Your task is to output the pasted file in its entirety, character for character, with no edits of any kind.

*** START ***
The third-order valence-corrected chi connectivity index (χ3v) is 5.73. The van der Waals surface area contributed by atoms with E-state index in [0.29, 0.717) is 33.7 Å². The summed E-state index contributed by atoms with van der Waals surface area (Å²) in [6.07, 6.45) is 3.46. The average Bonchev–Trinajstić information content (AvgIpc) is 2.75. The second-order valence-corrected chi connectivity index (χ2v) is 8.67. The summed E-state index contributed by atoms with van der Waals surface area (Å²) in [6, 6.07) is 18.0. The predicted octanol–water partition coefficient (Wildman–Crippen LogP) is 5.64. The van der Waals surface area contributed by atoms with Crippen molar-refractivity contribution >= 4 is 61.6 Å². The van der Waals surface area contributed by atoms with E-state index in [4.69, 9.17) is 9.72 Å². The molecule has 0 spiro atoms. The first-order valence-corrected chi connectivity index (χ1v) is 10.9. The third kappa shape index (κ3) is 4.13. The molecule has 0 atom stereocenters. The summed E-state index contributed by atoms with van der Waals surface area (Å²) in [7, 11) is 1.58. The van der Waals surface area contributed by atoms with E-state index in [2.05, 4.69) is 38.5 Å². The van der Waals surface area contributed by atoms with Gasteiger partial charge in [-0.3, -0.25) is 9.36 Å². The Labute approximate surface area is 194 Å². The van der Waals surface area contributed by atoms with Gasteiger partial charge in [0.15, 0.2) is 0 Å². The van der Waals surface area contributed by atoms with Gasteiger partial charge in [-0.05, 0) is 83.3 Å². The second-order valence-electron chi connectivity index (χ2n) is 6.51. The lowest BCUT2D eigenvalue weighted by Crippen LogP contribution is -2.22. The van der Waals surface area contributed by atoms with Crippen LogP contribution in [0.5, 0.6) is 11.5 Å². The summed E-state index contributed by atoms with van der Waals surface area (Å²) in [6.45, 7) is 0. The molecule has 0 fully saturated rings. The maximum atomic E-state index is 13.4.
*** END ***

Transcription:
The third-order valence-corrected chi connectivity index (χ3v) is 5.73. The van der Waals surface area contributed by atoms with E-state index in [0.29, 0.717) is 33.7 Å². The summed E-state index contributed by atoms with van der Waals surface area (Å²) in [6.07, 6.45) is 3.46. The average Bonchev–Trinajstić information content (AvgIpc) is 2.75. The second-order valence-corrected chi connectivity index (χ2v) is 8.67. The summed E-state index contributed by atoms with van der Waals surface area (Å²) in [6, 6.07) is 18.0. The predicted octanol–water partition coefficient (Wildman–Crippen LogP) is 5.64. The van der Waals surface area contributed by atoms with Crippen molar-refractivity contribution >= 4 is 61.6 Å². The van der Waals surface area contributed by atoms with E-state index in [4.69, 9.17) is 9.72 Å². The molecule has 0 spiro atoms. The first-order valence-corrected chi connectivity index (χ1v) is 10.9. The third kappa shape index (κ3) is 4.13. The molecule has 0 atom stereocenters. The summed E-state index contributed by atoms with van der Waals surface area (Å²) in [7, 11) is 1.58. The van der Waals surface area contributed by atoms with E-state index in [2.05, 4.69) is 38.5 Å². The van der Waals surface area contributed by atoms with Gasteiger partial charge in [-0.3, -0.25) is 9.36 Å². The Labute approximate surface area is 194 Å². The van der Waals surface area contributed by atoms with Gasteiger partial charge in [0.15, 0.2) is 0 Å². The van der Waals surface area contributed by atoms with Gasteiger partial charge in [-0.05, 0) is 83.3 Å². The second-order valence-electron chi connectivity index (χ2n) is 6.51. The lowest BCUT2D eigenvalue weighted by Crippen LogP contribution is -2.22. The van der Waals surface area contributed by atoms with Crippen LogP contribution in [0.5, 0.6) is 11.5 Å². The summed E-state index contributed by atoms with van der Waals surface area (Å²) in [6.45, 7) is 0. The molecule has 0 fully saturated rings. The maximum atomic E-state index is 13.4.